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Environ Microbiol. 2000 Dec;2(6):666-79.

Effects of O2 and CH4 on presence and activity of the indigenous methanotrophic community in rice field soil.

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1
Max-Planck-Institut für terrestrische Mikrobiologie, Marburg, Germany.

Abstract

The activity and distribution of methanotrophs in soil depend on the availability of CH4 and O2. Therefore, we investigated the activity and structure of the methanotrophic community in rice field soil under four factorial combinations of high and low CH4 and O2 concentrations. The methanotrophic population structure was resolved by denaturant gradient gel electrophoresis (DGGE) with different PCR primer sets targeting the 16S rRNA gene, and two functional genes coding for key enzymes in methanotrophs, i.e. the particulate methane monooxygenase (pmoA) and the methanol dehydrogenase (mxaF). Changes in the biomass of type I and II methanotrophic bacteria in the rice soil were determined by analysis of phospholipid-ester-linked fatty acid (PLFA) biomarkers. The relative contribution of type I and II methanotrophs to the measured methane oxidation activity was determined by labelling of soil samples with 14CH4 followed by analysis of [14C]-PLFAs. CH4 oxidation was repressed by high O2 (20.5%), and enhanced by low O2 (1%). Depending on the CH4 and O2 mixing ratios, different methanotrophic communities developed with a higher diversity at low than at high CH4 concentration as revealed by PCR-DGGE. However, a prevalence of type I or II populations was not detected. The [14C]-PLFA fingerprints, on the other hand, revealed that CH4 oxidation activity was dominated by type I methanotrophs in incubations with low CH4 mixing ratios (1000 p.p.m.v.) and during initiation of CH4 consumption regardless of O2 or CH4 mixing ratio. At high methane mixing ratios (10 000 p.p.m.v.), type I and II methanotrophs contributed equally to the measured CH4 metabolism. Collectively, type I methanotrophs responded fast and with pronounced shifts in population structure and dominated the activity under all four gas mixtures. Type II methanotrophs, on the other hand, although apparently more abundant, always present and showing a largely stable population structure, became active later and contributed to CH4 oxidation activity mainly under high CH4 mixing ratios.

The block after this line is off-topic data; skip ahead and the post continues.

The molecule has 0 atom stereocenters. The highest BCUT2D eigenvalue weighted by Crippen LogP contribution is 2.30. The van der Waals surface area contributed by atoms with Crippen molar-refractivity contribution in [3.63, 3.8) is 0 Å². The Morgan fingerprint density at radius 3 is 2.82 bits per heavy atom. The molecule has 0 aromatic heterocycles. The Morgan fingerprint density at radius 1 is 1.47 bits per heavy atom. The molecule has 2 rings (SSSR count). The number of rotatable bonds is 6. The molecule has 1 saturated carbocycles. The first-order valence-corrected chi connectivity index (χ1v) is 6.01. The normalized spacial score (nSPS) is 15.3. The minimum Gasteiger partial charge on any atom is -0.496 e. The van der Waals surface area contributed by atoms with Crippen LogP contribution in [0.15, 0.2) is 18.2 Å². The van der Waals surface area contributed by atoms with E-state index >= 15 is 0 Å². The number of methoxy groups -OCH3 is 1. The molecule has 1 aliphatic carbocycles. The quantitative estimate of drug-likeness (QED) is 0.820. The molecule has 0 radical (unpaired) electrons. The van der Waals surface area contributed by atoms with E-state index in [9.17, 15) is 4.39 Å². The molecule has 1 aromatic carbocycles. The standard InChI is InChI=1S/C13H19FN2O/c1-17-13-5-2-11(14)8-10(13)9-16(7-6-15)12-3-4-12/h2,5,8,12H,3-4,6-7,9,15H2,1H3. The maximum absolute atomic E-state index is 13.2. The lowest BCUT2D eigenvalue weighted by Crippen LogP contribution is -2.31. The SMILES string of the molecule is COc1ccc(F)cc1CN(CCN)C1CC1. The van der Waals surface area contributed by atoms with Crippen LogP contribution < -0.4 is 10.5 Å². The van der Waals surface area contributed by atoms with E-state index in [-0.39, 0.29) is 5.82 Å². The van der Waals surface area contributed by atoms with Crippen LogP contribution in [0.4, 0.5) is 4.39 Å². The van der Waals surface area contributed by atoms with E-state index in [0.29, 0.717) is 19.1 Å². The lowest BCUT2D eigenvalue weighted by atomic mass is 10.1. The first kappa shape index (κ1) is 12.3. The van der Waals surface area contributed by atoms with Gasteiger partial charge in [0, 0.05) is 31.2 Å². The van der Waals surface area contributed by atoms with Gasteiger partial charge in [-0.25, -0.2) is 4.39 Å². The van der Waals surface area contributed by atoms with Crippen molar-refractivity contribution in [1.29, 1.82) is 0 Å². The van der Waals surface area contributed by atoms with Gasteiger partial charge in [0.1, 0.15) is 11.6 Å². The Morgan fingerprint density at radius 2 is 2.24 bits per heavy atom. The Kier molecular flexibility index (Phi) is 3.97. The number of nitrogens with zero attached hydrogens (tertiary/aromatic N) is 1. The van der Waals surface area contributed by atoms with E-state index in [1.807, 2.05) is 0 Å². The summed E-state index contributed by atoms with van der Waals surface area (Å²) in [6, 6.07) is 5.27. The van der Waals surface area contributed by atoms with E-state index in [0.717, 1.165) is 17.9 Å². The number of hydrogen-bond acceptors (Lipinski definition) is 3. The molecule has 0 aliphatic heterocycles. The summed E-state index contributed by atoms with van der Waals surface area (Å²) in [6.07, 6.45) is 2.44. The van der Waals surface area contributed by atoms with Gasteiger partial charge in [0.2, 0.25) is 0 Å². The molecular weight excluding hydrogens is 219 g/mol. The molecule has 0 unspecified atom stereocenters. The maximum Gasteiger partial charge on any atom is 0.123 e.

[Indexed for MEDLINE]

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